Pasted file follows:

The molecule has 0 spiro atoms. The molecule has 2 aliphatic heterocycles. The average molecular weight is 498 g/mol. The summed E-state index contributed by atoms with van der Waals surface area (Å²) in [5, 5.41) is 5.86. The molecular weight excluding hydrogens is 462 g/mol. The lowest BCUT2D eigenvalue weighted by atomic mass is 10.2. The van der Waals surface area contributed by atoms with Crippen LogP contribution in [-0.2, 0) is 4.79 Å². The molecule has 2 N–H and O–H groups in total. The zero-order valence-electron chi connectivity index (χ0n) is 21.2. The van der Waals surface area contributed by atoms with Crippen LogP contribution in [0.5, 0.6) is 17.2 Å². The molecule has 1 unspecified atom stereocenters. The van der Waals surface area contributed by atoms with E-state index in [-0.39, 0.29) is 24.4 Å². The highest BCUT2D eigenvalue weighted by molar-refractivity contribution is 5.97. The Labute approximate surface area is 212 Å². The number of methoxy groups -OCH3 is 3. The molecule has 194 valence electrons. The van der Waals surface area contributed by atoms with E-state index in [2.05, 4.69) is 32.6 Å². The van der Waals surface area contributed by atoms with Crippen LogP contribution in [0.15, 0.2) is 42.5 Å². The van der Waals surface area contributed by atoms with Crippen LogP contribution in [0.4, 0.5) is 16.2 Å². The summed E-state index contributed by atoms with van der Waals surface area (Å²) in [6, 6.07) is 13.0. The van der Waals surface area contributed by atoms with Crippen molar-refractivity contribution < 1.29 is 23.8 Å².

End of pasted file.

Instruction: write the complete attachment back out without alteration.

The molecule has 0 spiro atoms. The molecule has 2 aliphatic heterocycles. The average molecular weight is 498 g/mol. The summed E-state index contributed by atoms with van der Waals surface area (Å²) in [5, 5.41) is 5.86. The molecular weight excluding hydrogens is 462 g/mol. The lowest BCUT2D eigenvalue weighted by atomic mass is 10.2. The van der Waals surface area contributed by atoms with Crippen LogP contribution in [-0.2, 0) is 4.79 Å². The molecule has 2 N–H and O–H groups in total. The zero-order valence-electron chi connectivity index (χ0n) is 21.2. The van der Waals surface area contributed by atoms with Crippen LogP contribution in [0.5, 0.6) is 17.2 Å². The molecule has 1 unspecified atom stereocenters. The van der Waals surface area contributed by atoms with E-state index in [-0.39, 0.29) is 24.4 Å². The highest BCUT2D eigenvalue weighted by molar-refractivity contribution is 5.97. The Labute approximate surface area is 212 Å². The number of methoxy groups -OCH3 is 3. The molecule has 194 valence electrons. The van der Waals surface area contributed by atoms with E-state index in [2.05, 4.69) is 32.6 Å². The van der Waals surface area contributed by atoms with Crippen LogP contribution in [0.15, 0.2) is 42.5 Å². The van der Waals surface area contributed by atoms with Crippen LogP contribution in [0.4, 0.5) is 16.2 Å². The summed E-state index contributed by atoms with van der Waals surface area (Å²) in [6, 6.07) is 13.0. The van der Waals surface area contributed by atoms with Crippen molar-refractivity contribution < 1.29 is 23.8 Å².